• Ruby: ruby -e 'puts Time.now.to_f'
  • Python: python -c 'import time; print(int(time.time() * 1000))'
  • Node.js: node -e 'console.log(Date.now())'
  • PHP: php -r 'echo microtime(TRUE);'
  • Elixir: DateTime.utc_now() |> DateTime.to_unix(:millisecond)
  • The Internet: wget -qO- http://www.timeapi.org/utc/now?\\s.\\N
  • or for milliseconds rounded to nearest second date +%s000
  • 1
    for completeness... node -e 'console.log(Date.now())' – slf Oct 10 '13 at 18:06
  • 1
    Using PHP: php -r 'echo microtime(TRUE);' – TachyonVortex Nov 22 '13 at 16:41
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    Sure, you just have to wait for those interpreters to warm up. This works, too: wget -qO- http://www.timeapi.org/utc/now?\\s.\\N – Camilo Martin Jun 23 '14 at 13:26
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    Or, if you don't actually need the milliseconds but just the correct format: date +%s000 – Lenar Hoyt Apr 22 '15 at 16:15
  • 1
    apple.stackexchange.com/questions/135742/… has instructions for doing this in OSX via Brew's coreutils – sameers Nov 17 '17 at 19:53

My solution is not the best, but it worked for me:

date +%s000

I just needed to convert a date like 2012-05-05 to milliseconds.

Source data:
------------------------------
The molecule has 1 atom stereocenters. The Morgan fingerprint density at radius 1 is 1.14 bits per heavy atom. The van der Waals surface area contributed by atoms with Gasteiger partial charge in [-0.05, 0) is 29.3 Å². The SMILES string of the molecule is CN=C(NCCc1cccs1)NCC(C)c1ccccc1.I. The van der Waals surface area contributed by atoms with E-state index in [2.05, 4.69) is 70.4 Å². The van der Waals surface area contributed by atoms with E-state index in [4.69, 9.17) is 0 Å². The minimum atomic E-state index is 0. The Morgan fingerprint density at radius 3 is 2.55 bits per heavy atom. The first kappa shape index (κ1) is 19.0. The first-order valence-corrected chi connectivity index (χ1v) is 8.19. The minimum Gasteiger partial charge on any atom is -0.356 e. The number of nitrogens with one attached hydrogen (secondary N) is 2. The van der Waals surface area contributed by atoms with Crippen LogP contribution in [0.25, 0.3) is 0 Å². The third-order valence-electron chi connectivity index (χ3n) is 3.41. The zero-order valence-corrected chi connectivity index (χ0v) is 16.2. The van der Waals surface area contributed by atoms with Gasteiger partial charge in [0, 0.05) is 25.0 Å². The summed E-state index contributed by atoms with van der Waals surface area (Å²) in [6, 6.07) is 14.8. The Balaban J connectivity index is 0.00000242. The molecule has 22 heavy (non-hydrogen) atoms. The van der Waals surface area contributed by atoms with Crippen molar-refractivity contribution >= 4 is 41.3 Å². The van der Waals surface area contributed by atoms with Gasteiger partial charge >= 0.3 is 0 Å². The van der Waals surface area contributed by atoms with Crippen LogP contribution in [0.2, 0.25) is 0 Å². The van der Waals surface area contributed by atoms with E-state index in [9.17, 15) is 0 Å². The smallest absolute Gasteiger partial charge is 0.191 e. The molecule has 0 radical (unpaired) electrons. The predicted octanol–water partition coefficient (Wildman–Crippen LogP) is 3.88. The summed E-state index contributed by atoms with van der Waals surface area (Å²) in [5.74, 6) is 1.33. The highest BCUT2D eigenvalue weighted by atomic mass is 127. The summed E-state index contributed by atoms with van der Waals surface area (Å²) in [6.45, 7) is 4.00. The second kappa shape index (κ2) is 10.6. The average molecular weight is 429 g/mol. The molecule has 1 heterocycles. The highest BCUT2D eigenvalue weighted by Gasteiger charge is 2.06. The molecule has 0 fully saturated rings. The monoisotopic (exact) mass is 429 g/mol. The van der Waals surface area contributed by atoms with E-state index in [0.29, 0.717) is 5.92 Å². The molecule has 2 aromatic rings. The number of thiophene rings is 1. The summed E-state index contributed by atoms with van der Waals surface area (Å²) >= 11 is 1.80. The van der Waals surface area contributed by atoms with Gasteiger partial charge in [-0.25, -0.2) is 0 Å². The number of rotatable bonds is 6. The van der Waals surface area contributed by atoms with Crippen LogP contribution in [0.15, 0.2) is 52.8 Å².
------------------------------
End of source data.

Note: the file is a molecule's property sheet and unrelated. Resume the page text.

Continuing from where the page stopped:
Just throwing this out there, but I think the correct formula with the division would be:

echo $(($(date +%s%N)/1000000))

This solution works on macOS.

If you consider using a Bash script and have Python available, you could use this code:


python -c 'from time import time; print int(round(time() * 1000))'

For the people that suggest running external programs to get the milliseconds... at that rate, you might as well do this:

wget -qO- http://www.timeapi.org/utc/now?\\s.\\N

Point being: before picking any answer from here, please keep in mind that not all programs will run under one whole second. Measure!

  • You're not asking the local system for the time. Which I guess is implied in the question. You also depend on a network connection. – orkoden Jan 29 '15 at 11:27
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    @orkoden The question explicitly asks for "number of milliseconds since Unix epoch January 1 1970". Also, I'm more of pointing out how you shouldn't ever fire up whole of Ruby or Python (or wget) just to get the time - either this is done through a fast channel or milliseconds don't matter. – Camilo Martin Jan 29 '15 at 11:57
  • 2